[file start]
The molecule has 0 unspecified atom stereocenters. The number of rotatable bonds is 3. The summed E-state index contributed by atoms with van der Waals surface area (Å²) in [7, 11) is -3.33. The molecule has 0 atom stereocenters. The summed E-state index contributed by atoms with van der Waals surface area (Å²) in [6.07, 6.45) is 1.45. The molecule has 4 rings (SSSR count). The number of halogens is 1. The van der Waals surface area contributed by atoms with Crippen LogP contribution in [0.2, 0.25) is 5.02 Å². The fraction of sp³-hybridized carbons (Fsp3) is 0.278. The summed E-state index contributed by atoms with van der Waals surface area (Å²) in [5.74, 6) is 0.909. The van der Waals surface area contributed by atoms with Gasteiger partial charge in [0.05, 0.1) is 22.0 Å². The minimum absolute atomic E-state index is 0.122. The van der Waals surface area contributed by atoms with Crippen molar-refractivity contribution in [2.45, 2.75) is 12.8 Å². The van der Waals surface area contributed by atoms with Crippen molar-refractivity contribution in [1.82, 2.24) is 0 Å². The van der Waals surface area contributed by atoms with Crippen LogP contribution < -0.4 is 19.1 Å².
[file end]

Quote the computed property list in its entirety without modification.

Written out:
The molecule has 0 unspecified atom stereocenters. The number of rotatable bonds is 3. The summed E-state index contributed by atoms with van der Waals surface area (Å²) in [7, 11) is -3.33. The molecule has 0 atom stereocenters. The summed E-state index contributed by atoms with van der Waals surface area (Å²) in [6.07, 6.45) is 1.45. The molecule has 4 rings (SSSR count). The number of halogens is 1. The van der Waals surface area contributed by atoms with Crippen LogP contribution in [0.2, 0.25) is 5.02 Å². The fraction of sp³-hybridized carbons (Fsp3) is 0.278. The summed E-state index contributed by atoms with van der Waals surface area (Å²) in [5.74, 6) is 0.909. The van der Waals surface area contributed by atoms with Gasteiger partial charge in [0.05, 0.1) is 22.0 Å². The minimum absolute atomic E-state index is 0.122. The van der Waals surface area contributed by atoms with Crippen molar-refractivity contribution in [2.45, 2.75) is 12.8 Å². The van der Waals surface area contributed by atoms with Crippen molar-refractivity contribution in [1.82, 2.24) is 0 Å². The van der Waals surface area contributed by atoms with Crippen LogP contribution < -0.4 is 19.1 Å².